Characterising the role of potential accessory factors that facilitate secretion and gene regulation of the EspC and AaaA autotransporters

Alhagh, Mohammad Shakib (2021) Characterising the role of potential accessory factors that facilitate secretion and gene regulation of the EspC and AaaA autotransporters. PhD thesis, University of Nottingham.

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Entropathogenic Escherichia coli (EPEC) is one of the major causes of death from infantile diarrheal-related illness in children under 2 years old. EspC, is an Extracellular Serine Protease Autotransporter (AT) belonging to the Enterobacteriaceae (SPATE) superfamily that is highly immunogenic. It is secreted via the type Va classical secretion system which relies on a C-terminal transporter domain that forms a β-barrel in the outer membrane during translocation before being cleaved to release the functional protease (passenger domain). EspC can act as an Enterotoxin, Iron-binding protein and have a cytopathic effect on the host cells. The complete mechanism of EspC secretion, pathogenesis, interaction with the type III secretion system and the role of accessory factors is not completely known. In this study, to better understand the molecular pathway of EspC secretion, plasmids encoding full length native EspC, or EspC fused to mCherry in the presence or absence of the β-barrel transporter were inserted into putative AT secretion accessory factor mutants (ΔproW, ΔslyB, ΔsapA, ΔybgC, ΔyqjE and ΔabrB). To investigate the resultant localization patterns, immunoblot analysis and fluorescent microscopy were performed. It appears that the β-barrel transporter domain plays an important role in the localization of the EspC secretion pattern since in its absence EspC-mCherry was diffusely distributed, rather than organised at the poles of the bacteria. Analysis of a mutant strain of MG1655 defective in SlyB (ΔslyB) showed clear morphological differences to the wild type strain. The ΔslyB mutant of MG1655 did not produce any detectable EspC-mCherry when attached to the β-barrel transporter and released more truncated EspC-mCherry compared to parental E. coli MG1655. To rule out any pleotropic effects, the ΔslyB mutant was genetically complemented by introducing engineered plasmids encoding either native SlyB, or a version of SlyB containing a His-tag. No significant difference was observed in terms of EspC stability and secretion between the mutated and complemented strains, casting doubt about a role of SlyB as an accessory factor in EspC secretion. Pseudomonas aeruginosa is an opportunistic pathogen, metabolically adaptable bacterium with diverse antibiotic resistance mechanisms that can cause hospital-associated infections in immunocompromised and cystic fibrosis (CF) patients. The PA0328 autotransporter was identified as a cell-surface tethered autotransporter with arginine-specific aminopeptidase activity and named: arginine-specific autotransporter of P. aeruginosa (AaaA). Previous studies suggested the dynamic spiral localization of EspC during secretion is shared by the autotransporter AaaA. Here, the same investigative approach has been employed to track AT secretion using a fluorescent tagging technology that relies on a small tetracysteine motif (FlAsH) engineered into the AT rather than having a fusion of the AT to the larger mCherry fluorescent protein, to see if this affected the function of SlyB. To do this, immunoblot analysis and confocal microscopy were performed on the parental MG1655 and ΔslyB mutant strains producing either AaaA or EspC tagged with FlAsH. EspC and AaaA were identified as large 173 kDa and 80 kDa proteins respectively and were distributed in a similar pattern in both WT and ΔslyB MG1655 cells, irrespective of the presence of the β-barrel transporter for both AaaA and EspC.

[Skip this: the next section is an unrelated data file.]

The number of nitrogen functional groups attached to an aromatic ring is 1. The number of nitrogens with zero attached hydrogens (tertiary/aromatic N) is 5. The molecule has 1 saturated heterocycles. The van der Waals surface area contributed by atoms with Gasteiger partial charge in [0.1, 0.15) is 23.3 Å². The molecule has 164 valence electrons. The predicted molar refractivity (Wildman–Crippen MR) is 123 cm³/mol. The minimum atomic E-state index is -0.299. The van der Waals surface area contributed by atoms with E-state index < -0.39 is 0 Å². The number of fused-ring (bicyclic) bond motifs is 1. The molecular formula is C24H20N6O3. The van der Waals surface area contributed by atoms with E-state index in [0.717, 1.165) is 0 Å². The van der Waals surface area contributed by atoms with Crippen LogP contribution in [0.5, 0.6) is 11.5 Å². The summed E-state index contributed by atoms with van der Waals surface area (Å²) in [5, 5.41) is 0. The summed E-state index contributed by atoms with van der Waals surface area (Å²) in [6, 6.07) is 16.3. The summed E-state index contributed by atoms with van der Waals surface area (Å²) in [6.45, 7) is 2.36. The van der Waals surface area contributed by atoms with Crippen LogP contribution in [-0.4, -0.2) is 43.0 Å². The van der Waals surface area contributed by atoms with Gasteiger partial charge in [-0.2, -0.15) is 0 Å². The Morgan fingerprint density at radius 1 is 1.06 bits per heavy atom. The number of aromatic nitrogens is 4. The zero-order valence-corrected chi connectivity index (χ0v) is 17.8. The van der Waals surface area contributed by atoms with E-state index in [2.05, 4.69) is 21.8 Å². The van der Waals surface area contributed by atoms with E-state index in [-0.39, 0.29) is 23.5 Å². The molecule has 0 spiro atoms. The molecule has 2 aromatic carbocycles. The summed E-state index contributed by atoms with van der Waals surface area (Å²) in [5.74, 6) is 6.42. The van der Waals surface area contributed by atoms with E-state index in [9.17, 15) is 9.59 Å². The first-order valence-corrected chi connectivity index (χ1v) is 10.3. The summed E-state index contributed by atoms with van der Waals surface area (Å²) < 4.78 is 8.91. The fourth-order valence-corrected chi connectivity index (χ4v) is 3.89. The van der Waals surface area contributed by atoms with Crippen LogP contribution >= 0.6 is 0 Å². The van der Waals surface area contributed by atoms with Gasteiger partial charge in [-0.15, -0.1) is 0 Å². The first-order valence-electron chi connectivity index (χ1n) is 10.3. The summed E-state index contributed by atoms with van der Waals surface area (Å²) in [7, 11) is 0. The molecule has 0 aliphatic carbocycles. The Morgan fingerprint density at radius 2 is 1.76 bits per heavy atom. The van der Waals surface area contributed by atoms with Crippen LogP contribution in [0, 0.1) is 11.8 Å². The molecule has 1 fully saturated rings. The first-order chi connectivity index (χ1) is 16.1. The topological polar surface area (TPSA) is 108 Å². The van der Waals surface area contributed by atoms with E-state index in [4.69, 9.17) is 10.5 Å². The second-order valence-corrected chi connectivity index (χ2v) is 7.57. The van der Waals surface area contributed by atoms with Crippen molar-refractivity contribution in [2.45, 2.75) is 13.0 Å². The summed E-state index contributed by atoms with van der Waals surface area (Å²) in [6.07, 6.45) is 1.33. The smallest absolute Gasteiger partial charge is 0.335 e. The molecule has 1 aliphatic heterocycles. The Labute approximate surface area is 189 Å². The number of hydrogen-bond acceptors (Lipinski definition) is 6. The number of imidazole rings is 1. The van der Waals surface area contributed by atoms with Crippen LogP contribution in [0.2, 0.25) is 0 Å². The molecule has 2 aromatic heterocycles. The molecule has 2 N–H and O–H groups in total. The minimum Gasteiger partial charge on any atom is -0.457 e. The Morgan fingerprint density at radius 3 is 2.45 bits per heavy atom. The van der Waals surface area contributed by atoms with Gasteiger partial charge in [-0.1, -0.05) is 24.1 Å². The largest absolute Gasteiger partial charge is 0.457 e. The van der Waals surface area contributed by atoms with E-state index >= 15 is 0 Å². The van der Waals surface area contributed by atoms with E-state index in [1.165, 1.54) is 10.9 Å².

To investigate the regulation of AaaA, a transcriptional reporter was used that incorporated the native promotor and compared it to one in which a potential regulatory motif was mutated. Analysis of a range of backgrounds containing these reporters revealed a complex network of regulation. The motif disrupted in the aaaA promotor had a negative effect on aaaA expression independent of RpoN. Observing bioluminescence from the reporters in PA14 Enhancer binding protein (EBP) mutant backgrounds revealed that compared to the parent strain background, PaaaA driven expression was significantly decreased in many mutants when the motif was altered e.g. △phhR △fleQ, △ntrC, △cbrB, △acoR and △dctD. However, this was not always reflected in reduced AaaA activity e.g. △dctD displayed more AaaA activity than the PA14 parental strain. Mutation of other EBP encoding genes did not alter PaaaA driven expression e.g. △gscR and △algB mutants. Further studies using qRT-PCR and site-directed mutagenesis are required to decipher the detail of the regulatory network controlling aaaA function.

Whilst this study was not able to confirm the role of specific accessory factors in AT secretion, significant findings were a further uncovering of the complex nature of the regulation of one AT (P. aeruginosa AaaA), with specific confirmation of the role of RpoN and a defined subset of EBPs that include MvaT and MvaU.

Item Type: Thesis (University of Nottingham only) (PhD)
Supervisors: Hardie, Kim
Penfold, Christopher
Keywords: Enteropathogenic Escherichia coli, Serine protease, Secreted proteins, Bacterial proteins, Pseudomonas aeruginosa, Cystic Fibrosis, Arginine specific Autotransporter Aminopeptidase, Quorum sensing
Subjects: Q Science > QR Microbiology > QR 75 Bacteria. Cyanobacteria
Faculties/Schools: UK Campuses > Faculty of Medicine and Health Sciences > School of Life Sciences
Item ID: 67183
Depositing User: Alhagh, Mohammad
Date Deposited: 25 Jan 2022 11:43
Last Modified: 08 Dec 2023 04:30

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